Trevor Roberts is a cub reporter in a small town in eastern England during the 1950s whose big break as a journalist comes when he interviews a World War I Navy veteran about his famous pet tortoise.
Foreman’s book is based on the true story of Henry Friston, who was shipped off to Gallipoli as a gunner on the battleship HMS Implacable. Henry’s detailed narrative, which unfolds over days of interviews, and pages from his diary recount desperate naval battles, the hazardous landing of Allied troops on the Turkish coast, and the close shave that brought young Henry his unusual pet, christened Ali Pasha, who saved his life and became his constant companion and troop mascot. The text deftly conveys both the thrills and horrors of war and touches on some important moral issues, particularly when Henry comes to understand during a truce that the enemy is no different from him and his British companions. Foreman is that rare artist who writes as well as he illustrates. His simple but engaging text is complemented by his charming, movement-filled watercolor vignettes and spreads, reproduced in black and white. The story teaches history with a light touch, and the focus on the emotional bond between the young soldier and his beloved tortoise will captivate even the most cynical heart.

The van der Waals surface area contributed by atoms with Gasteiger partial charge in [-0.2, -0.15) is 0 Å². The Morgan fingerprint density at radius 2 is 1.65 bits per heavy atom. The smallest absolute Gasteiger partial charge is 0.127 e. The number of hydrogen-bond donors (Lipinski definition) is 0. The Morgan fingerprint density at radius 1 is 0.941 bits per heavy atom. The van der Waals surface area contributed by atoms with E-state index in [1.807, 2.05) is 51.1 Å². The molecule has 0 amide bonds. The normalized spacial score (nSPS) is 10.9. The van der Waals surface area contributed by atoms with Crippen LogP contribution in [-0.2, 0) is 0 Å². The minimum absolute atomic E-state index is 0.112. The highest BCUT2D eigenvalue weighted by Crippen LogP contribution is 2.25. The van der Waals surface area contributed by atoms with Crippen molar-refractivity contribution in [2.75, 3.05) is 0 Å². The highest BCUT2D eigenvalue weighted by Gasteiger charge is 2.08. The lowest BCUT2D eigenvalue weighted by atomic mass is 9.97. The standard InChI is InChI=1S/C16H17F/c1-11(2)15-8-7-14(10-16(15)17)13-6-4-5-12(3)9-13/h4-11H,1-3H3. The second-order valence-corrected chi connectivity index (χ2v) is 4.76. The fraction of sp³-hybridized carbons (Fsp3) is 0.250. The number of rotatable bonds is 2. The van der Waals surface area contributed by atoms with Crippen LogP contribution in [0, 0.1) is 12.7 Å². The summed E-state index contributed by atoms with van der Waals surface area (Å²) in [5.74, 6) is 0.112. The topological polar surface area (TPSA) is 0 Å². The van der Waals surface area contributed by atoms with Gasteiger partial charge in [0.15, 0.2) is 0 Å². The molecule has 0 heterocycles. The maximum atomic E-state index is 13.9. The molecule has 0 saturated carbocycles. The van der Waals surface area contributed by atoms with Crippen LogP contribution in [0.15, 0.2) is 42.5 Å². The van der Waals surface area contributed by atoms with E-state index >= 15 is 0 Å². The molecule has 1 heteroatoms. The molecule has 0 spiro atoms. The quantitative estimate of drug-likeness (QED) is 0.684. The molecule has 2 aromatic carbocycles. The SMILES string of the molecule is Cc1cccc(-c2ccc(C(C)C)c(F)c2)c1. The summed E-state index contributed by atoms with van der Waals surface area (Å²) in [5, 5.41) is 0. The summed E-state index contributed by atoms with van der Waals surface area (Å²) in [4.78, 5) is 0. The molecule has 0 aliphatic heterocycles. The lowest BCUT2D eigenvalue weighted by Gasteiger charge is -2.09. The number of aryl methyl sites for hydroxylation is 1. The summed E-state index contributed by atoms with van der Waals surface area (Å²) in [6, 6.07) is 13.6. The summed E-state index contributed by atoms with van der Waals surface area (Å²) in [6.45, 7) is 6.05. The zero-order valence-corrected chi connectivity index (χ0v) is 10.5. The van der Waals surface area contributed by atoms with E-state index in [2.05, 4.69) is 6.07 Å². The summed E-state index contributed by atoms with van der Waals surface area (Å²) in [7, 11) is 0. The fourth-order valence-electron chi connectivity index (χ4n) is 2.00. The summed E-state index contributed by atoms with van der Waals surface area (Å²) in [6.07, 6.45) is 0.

An original middle-grade novella with unusual richness and depth. (author’s note) (Historical fiction. 8-12)